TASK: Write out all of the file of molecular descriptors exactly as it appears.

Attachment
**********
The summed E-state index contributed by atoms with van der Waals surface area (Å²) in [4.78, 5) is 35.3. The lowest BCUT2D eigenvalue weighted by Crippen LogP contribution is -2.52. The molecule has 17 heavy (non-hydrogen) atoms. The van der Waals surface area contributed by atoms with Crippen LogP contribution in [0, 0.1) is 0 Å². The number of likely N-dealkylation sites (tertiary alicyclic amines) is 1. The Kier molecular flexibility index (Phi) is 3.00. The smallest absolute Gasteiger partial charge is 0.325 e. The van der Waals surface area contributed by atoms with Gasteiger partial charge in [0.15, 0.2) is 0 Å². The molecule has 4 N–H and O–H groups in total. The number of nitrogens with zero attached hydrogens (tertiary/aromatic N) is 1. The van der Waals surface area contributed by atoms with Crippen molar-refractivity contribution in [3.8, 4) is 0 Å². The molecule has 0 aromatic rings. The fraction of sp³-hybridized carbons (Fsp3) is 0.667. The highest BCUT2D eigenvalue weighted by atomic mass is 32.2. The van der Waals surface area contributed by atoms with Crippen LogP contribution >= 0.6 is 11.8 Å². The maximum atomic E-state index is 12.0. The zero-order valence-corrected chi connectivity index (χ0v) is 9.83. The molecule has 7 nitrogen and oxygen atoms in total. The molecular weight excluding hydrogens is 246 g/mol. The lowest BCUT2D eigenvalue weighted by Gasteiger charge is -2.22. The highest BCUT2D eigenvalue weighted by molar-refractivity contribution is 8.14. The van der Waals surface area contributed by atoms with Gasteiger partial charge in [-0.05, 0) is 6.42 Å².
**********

The summed E-state index contributed by atoms with van der Waals surface area (Å²) in [4.78, 5) is 35.3. The lowest BCUT2D eigenvalue weighted by Crippen LogP contribution is -2.52. The molecule has 17 heavy (non-hydrogen) atoms. The van der Waals surface area contributed by atoms with Crippen LogP contribution in [0, 0.1) is 0 Å². The number of likely N-dealkylation sites (tertiary alicyclic amines) is 1. The Kier molecular flexibility index (Phi) is 3.00. The smallest absolute Gasteiger partial charge is 0.325 e. The van der Waals surface area contributed by atoms with Gasteiger partial charge in [0.15, 0.2) is 0 Å². The molecule has 4 N–H and O–H groups in total. The number of nitrogens with zero attached hydrogens (tertiary/aromatic N) is 1. The van der Waals surface area contributed by atoms with Crippen molar-refractivity contribution in [3.8, 4) is 0 Å². The molecule has 0 aromatic rings. The fraction of sp³-hybridized carbons (Fsp3) is 0.667. The highest BCUT2D eigenvalue weighted by atomic mass is 32.2. The van der Waals surface area contributed by atoms with Crippen LogP contribution >= 0.6 is 11.8 Å². The maximum atomic E-state index is 12.0. The zero-order valence-corrected chi connectivity index (χ0v) is 9.83. The molecule has 7 nitrogen and oxygen atoms in total. The molecular weight excluding hydrogens is 246 g/mol. The lowest BCUT2D eigenvalue weighted by Gasteiger charge is -2.22. The highest BCUT2D eigenvalue weighted by molar-refractivity contribution is 8.14. The van der Waals surface area contributed by atoms with Gasteiger partial charge in [-0.05, 0) is 6.42 Å².